Some people say that has lost the world rally championship, his sense of adventure.
And when you consider it was once an event that was so full of danger – oncoming local traffic, huge hidden boulders, holes in the street that swallowed a car whole, giraffe, elephant, that the only way to compete with any degree of safety was followed all the way from a helicopter, it’s hard to argue otherwise.
You will find the helicopter to get the on WRC events nowadays, both for recording and a signal of in-car tracker, but nothing on the scale seen in the East Africa Safari Rally. The event was the last part of the WRC in 2002, when the Prodrive-run Subaru World Rally Team was at the peak. Since the group B era of the 1980s, it was already Protocol in place for the top teams of each Auto-assign its own spotter helicopter, because of the event, the huge uncontrolled phases. It was “terribly expensive,” says Paul Howarth, the Subaru team of the former Manager, “but bloody exciting.”
Howarth flew in Petter Solberg spotter chopper on four events: “During the rally, there would be the pilot, myself and a very experienced paramedic in the helicopter, because if Petter had an accident, we would be the first on the scene.
“The Safari was the only rally held on open roads, so it would be local traffic on the stage. We were there to warn the locals rally car came to the forwarding of instructions by the engineers to clear animals out of the way. You could make the most of the animals, scare away, but the donkey would just stare at. You could practically put the skids on you, and you don’t want to move.
“On some parts of the rally, the car would climb over the rocks at 20kph, so that you spent a lot of time in the hover. Then in the fast sections it had to be 500 meters, on the search for hazards.
“It was one of the most memorable experiences I’ve ever had. It was like you were actually in the rally. The wildlife was incredible.”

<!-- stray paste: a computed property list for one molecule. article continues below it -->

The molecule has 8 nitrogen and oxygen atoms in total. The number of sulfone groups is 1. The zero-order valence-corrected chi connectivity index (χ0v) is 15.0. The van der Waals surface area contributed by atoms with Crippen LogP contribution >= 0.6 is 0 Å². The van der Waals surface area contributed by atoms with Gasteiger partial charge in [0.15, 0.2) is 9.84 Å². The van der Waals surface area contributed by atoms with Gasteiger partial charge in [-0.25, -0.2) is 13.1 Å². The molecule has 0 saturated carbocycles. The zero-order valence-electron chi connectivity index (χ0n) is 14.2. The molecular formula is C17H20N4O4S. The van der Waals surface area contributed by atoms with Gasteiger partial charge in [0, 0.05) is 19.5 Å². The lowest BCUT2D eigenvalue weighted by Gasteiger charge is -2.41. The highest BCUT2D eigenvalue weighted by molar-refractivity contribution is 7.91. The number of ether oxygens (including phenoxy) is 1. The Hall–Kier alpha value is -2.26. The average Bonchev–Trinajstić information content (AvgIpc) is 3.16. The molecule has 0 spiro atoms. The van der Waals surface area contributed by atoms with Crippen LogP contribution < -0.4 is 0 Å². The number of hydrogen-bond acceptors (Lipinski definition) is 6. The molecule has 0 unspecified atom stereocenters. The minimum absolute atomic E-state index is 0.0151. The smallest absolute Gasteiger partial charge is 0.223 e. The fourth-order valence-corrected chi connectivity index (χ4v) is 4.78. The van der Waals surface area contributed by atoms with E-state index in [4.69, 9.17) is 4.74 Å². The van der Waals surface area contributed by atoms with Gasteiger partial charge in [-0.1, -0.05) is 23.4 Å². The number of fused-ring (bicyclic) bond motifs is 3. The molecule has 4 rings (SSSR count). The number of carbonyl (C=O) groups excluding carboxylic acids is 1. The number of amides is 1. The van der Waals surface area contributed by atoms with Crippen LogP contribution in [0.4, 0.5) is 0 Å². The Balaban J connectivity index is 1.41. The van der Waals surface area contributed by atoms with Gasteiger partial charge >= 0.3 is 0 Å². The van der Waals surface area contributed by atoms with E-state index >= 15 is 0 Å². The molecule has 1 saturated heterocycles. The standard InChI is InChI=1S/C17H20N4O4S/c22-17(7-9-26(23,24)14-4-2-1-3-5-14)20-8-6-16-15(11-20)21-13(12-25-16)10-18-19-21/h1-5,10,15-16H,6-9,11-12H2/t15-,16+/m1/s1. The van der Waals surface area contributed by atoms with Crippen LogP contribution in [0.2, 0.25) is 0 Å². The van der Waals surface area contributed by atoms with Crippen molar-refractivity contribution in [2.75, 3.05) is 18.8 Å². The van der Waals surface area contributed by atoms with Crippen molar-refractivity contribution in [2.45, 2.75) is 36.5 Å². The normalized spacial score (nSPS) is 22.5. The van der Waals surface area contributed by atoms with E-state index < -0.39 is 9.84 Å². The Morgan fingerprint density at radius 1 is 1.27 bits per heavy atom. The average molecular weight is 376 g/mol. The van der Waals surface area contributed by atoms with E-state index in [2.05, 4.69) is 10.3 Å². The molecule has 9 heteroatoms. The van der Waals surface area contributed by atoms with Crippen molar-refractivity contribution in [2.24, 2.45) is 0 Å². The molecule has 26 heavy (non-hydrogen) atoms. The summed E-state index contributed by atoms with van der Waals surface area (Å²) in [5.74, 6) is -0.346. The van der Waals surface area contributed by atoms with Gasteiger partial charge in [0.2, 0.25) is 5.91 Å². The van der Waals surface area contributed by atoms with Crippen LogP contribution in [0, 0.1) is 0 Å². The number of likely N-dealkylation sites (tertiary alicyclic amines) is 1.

How important is the spotter helicopter, though? Nicky Grist, who won the event three times as Colin McRae’s co-Pilot, remembers two occasions, the highlighted importance. “During a particular test, we don’t have a helicopter,” he recalls. “We went on a plane and left, came around a corner, when all of a sudden, Christ, it was a giraffe. It runs with us, but through us at the same time. A hoof came up to the window on my side. Fortunately, was derailed at the last moment.
If you have a giraffe at these speeds, it’s sayonara.” A spotter in the helicopter would have scared the giraffe, before the car came through.
“On another occasion, in the year 1997, we have Grist in some of the mechanical problems”. “Everything went well and we were on the second place. We were 80 km from the end of a stage, and the alternator light came on.
We reported on the issue of the helicopter crew. She flew high to radio contact with the base, and they were forwarding instructions to us, ‘turn off fuel pump, turn on the’ try to save the battery to us at the end. Then they said: ‘Well, we need you. to turn the radio off If we want to speak to you, we plunge over the top of them.’ We have just made it to the end of the stage, where there was a service. The team changed the alternator and the battery, and Colin and I went on to win the Safari rally for the first time.”
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